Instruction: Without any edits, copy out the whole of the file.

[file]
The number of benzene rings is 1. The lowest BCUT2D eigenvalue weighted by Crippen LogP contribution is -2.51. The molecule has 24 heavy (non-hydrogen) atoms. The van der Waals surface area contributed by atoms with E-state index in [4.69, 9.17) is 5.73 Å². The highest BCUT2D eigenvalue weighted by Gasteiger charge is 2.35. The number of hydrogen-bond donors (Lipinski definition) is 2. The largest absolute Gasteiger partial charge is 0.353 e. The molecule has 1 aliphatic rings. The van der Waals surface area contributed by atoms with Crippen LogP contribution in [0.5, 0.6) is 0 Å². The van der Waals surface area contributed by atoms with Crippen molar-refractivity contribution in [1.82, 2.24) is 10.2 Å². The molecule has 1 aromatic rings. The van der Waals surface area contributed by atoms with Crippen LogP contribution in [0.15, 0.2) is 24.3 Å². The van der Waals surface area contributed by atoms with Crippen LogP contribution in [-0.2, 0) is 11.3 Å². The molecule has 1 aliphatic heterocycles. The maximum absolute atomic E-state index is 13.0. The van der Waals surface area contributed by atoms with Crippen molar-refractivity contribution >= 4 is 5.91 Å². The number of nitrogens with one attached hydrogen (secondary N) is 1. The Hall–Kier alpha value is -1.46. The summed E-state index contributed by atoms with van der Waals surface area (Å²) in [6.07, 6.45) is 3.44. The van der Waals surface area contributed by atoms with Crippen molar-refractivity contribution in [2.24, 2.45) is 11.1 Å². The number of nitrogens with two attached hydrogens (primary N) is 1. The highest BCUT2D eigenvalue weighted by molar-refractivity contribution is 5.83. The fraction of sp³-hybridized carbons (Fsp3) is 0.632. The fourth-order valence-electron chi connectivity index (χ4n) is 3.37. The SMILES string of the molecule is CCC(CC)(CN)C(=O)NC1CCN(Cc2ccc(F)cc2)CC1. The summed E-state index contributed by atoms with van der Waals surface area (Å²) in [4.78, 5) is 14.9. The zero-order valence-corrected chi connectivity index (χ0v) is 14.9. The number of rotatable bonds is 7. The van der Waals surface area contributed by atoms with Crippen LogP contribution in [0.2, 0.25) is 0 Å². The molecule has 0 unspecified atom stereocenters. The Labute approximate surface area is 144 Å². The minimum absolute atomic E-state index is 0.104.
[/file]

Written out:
The number of benzene rings is 1. The lowest BCUT2D eigenvalue weighted by Crippen LogP contribution is -2.51. The molecule has 24 heavy (non-hydrogen) atoms. The van der Waals surface area contributed by atoms with E-state index in [4.69, 9.17) is 5.73 Å². The highest BCUT2D eigenvalue weighted by Gasteiger charge is 2.35. The number of hydrogen-bond donors (Lipinski definition) is 2. The largest absolute Gasteiger partial charge is 0.353 e. The molecule has 1 aliphatic rings. The van der Waals surface area contributed by atoms with Crippen LogP contribution in [0.5, 0.6) is 0 Å². The van der Waals surface area contributed by atoms with Crippen molar-refractivity contribution in [1.82, 2.24) is 10.2 Å². The molecule has 1 aromatic rings. The van der Waals surface area contributed by atoms with Crippen LogP contribution in [0.15, 0.2) is 24.3 Å². The van der Waals surface area contributed by atoms with Crippen LogP contribution in [-0.2, 0) is 11.3 Å². The molecule has 1 aliphatic heterocycles. The maximum absolute atomic E-state index is 13.0. The van der Waals surface area contributed by atoms with Crippen molar-refractivity contribution >= 4 is 5.91 Å². The number of nitrogens with one attached hydrogen (secondary N) is 1. The Hall–Kier alpha value is -1.46. The summed E-state index contributed by atoms with van der Waals surface area (Å²) in [6.07, 6.45) is 3.44. The van der Waals surface area contributed by atoms with Crippen molar-refractivity contribution in [2.24, 2.45) is 11.1 Å². The number of nitrogens with two attached hydrogens (primary N) is 1. The highest BCUT2D eigenvalue weighted by molar-refractivity contribution is 5.83. The fraction of sp³-hybridized carbons (Fsp3) is 0.632. The fourth-order valence-electron chi connectivity index (χ4n) is 3.37. The SMILES string of the molecule is CCC(CC)(CN)C(=O)NC1CCN(Cc2ccc(F)cc2)CC1. The summed E-state index contributed by atoms with van der Waals surface area (Å²) in [4.78, 5) is 14.9. The zero-order valence-corrected chi connectivity index (χ0v) is 14.9. The number of rotatable bonds is 7. The van der Waals surface area contributed by atoms with Crippen LogP contribution in [0.2, 0.25) is 0 Å². The molecule has 0 unspecified atom stereocenters. The Labute approximate surface area is 144 Å². The minimum absolute atomic E-state index is 0.104.